The 59-38 vote on confirmation was sealed after the nomination survived its main obstacle, a test tally moments earlier. Majority Democrats pressured by labor unions and other constituencies did not have the votes to filibuster, or block, Southwick's confirmation.
The Congressional Black Caucus warned that there would be consequences for Democrats at the ballot box.
"We regard this as a test," said District of Columbia Delegate Eleanor Holmes Norton.
Supporters of Southwick's nomination said the vote should only have been about his qualifications, not the history of the 5th U.S. Circuit Court of Appeals, which includes Mississippi, Louisiana and Texas.
"If he was up for any other circuit, there would be no hesitancy," said Pennsylvania Sen. Arlen Specter, the ranking Republican on the Judiciary Committee.
The nomination tested a fragile agreement in the Senate to block President Bush's judicial nominations only in "extraordinary" circumstances. Some Democratic opponents said Southwick's writings, combined with the troubled racial history of the circuit, met this amorphous standard. But Democrats did not have the votes to sustain a filibuster.
Urged by the NAACP Legal Defense Fund, the AFL-CIO and the Congressional Black Caucus, some Senate Democrats who opposed the nomination made their case nonetheless. They said they didn't believe he is a bigot, but that the 5th Circuit could not afford a judge who has less than an "exemplary" record on civil rights.
"When it comes to the area of race and racism, we have to bend over backwards," said Sen. Chuck Schumer, D-N.Y., a member of the Senate Judiciary Committee.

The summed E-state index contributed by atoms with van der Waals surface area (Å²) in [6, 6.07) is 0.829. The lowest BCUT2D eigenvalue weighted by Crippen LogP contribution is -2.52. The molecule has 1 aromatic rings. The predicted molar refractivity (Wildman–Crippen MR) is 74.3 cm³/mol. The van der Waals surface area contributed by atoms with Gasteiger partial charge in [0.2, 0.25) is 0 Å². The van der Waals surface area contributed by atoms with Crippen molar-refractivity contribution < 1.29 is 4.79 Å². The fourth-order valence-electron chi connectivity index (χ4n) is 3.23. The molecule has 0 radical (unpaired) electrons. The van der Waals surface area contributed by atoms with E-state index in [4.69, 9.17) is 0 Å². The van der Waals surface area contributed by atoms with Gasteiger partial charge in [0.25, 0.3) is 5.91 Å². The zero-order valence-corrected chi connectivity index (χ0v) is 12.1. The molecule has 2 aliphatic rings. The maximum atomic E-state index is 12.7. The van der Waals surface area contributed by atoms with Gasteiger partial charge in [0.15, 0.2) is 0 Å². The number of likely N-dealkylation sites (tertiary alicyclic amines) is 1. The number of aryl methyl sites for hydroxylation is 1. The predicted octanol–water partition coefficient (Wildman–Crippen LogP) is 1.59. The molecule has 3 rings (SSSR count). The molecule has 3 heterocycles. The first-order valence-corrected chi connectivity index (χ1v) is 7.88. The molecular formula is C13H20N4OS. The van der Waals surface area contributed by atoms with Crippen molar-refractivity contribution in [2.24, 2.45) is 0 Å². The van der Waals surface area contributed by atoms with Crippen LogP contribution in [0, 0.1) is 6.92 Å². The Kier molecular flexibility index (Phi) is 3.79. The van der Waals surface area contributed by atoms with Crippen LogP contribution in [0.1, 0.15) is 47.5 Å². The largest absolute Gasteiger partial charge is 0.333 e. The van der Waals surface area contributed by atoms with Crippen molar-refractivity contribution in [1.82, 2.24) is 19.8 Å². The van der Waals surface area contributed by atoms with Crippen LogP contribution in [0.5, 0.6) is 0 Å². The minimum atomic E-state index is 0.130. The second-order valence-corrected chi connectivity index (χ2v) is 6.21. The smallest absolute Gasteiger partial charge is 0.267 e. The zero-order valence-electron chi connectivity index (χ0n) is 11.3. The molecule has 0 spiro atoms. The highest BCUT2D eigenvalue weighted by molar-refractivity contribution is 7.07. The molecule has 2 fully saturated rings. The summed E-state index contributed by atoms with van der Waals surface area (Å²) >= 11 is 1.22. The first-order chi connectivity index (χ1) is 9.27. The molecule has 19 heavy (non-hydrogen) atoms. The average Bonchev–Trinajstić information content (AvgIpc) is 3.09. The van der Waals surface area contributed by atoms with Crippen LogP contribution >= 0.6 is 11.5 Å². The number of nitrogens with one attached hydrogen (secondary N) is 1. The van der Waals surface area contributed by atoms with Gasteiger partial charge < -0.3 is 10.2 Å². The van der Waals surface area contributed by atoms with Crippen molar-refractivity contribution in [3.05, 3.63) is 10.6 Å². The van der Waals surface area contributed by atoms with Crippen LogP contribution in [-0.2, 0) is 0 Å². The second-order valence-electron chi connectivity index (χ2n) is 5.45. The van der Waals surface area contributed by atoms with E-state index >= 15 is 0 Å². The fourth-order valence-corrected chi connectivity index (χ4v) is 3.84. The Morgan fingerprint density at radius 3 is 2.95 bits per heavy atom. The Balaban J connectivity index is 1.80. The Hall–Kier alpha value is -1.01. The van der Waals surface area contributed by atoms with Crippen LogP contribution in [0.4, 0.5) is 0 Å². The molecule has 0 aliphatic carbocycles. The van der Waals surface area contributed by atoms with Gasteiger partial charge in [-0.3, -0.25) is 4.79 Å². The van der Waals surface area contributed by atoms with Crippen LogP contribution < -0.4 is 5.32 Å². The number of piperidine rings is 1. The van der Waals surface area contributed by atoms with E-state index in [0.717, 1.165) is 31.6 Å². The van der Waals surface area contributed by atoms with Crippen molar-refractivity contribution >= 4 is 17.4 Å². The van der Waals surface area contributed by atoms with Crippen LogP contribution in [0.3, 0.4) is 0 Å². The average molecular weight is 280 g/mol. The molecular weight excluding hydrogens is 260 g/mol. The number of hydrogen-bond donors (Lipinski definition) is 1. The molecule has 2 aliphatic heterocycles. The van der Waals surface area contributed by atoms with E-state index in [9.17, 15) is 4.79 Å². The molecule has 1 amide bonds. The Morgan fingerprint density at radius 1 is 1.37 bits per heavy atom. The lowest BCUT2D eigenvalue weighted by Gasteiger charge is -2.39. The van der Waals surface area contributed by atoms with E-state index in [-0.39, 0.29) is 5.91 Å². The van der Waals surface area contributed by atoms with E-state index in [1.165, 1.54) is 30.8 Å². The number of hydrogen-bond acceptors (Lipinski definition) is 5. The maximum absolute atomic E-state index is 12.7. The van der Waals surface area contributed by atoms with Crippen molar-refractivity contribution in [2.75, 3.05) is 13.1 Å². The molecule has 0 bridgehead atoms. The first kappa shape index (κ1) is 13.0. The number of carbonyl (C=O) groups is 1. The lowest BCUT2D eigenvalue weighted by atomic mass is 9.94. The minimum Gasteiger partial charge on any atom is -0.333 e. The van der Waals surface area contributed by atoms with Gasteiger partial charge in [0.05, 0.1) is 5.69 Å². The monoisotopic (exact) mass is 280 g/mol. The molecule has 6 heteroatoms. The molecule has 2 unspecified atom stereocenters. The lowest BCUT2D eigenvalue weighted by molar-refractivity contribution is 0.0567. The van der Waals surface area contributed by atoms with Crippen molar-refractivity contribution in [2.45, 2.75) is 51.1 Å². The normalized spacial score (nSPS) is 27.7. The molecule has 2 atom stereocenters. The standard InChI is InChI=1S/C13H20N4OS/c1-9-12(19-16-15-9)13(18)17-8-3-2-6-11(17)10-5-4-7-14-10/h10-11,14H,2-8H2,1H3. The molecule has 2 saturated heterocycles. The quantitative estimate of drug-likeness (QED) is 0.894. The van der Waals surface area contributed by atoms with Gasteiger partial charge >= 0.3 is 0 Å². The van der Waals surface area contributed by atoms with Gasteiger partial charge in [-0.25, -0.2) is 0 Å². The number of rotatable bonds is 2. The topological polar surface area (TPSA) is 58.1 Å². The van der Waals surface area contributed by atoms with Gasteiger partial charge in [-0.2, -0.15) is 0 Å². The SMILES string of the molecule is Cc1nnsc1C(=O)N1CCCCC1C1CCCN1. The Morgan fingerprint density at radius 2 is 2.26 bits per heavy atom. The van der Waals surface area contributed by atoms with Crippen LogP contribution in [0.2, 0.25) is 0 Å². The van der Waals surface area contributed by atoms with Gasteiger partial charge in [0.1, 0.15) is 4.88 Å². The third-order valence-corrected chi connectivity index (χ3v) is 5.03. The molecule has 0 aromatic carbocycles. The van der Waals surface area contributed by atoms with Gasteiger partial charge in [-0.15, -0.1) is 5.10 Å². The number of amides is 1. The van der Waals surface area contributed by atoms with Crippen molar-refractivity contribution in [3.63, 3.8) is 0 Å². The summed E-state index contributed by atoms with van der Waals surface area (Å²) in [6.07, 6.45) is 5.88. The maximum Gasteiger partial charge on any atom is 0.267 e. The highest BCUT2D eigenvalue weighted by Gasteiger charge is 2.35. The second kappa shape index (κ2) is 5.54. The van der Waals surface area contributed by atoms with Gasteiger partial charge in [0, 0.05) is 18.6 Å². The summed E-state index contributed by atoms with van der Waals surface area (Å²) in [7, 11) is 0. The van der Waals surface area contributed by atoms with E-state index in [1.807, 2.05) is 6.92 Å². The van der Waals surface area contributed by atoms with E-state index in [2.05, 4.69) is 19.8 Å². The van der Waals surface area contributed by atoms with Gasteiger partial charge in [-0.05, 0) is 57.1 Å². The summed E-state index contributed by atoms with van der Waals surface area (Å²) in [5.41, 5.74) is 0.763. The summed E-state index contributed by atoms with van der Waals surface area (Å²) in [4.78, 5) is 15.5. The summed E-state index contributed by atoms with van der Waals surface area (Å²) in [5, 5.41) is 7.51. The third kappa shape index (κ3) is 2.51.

"I certainly don't think he's a racist," Schumer added. "His words have to be seen in context. Like it or not when he's nominated to the Fifth Circuit he's carrying 200 and some odd years...on his back. That is the issue here."
At issue were two cases he was involved in as a state appeals court judge in Mississippi. One was a 1998 decision that upheld the reinstatement of a social worker who used a racial slur in reference to a co-worker. Three years later, Southwick joined a ruling against a bisexual mother in a custody case. He also joined what some activists said was an anti-gay concurring opinion.
Southwick's supporters pointed out that those were among 7,000 opinions across the nominee's career and that none of those facts addressed his qualifications. Conservative legal groups began pressuring Democrats from traditionally Republican states to at least give Southwick an up-or-down vote.
Still, his nomination languished until one Democrat, Sen. Dianne Feinstein of California, joined with Judiciary Committee Republicans to move the question to the full Senate.
The White House urged the Senate to confirm Southwick to the seat in what spokeswoman Dana Perino called "a judicial emergency."
Republicans and Democrats have been fighting over this seat on the Fifth Circuit for years. Southwick, a law professor, judge and Iraq war veteran, was nominated by Bush in January to fill the slot that has been vacant on the panel since the completion of Judge Charles W. Pickering's recess appointment on Dec. 8, 2004.
Democrats successfully blocked Pickering's nomination for a permanent seat on the court before that recess appointed. A second nominee for the seat, Michael Wallace, withdrew his nomination after saying Democrats would likely not confirm him.
Southwick, currently an adjunct professor at the Mississippi College School of Law, served on the Mississippi Court of Appeals from 1995 until 2006. He previously served as a deputy assistant attorney general with the U.S. Department of Justice.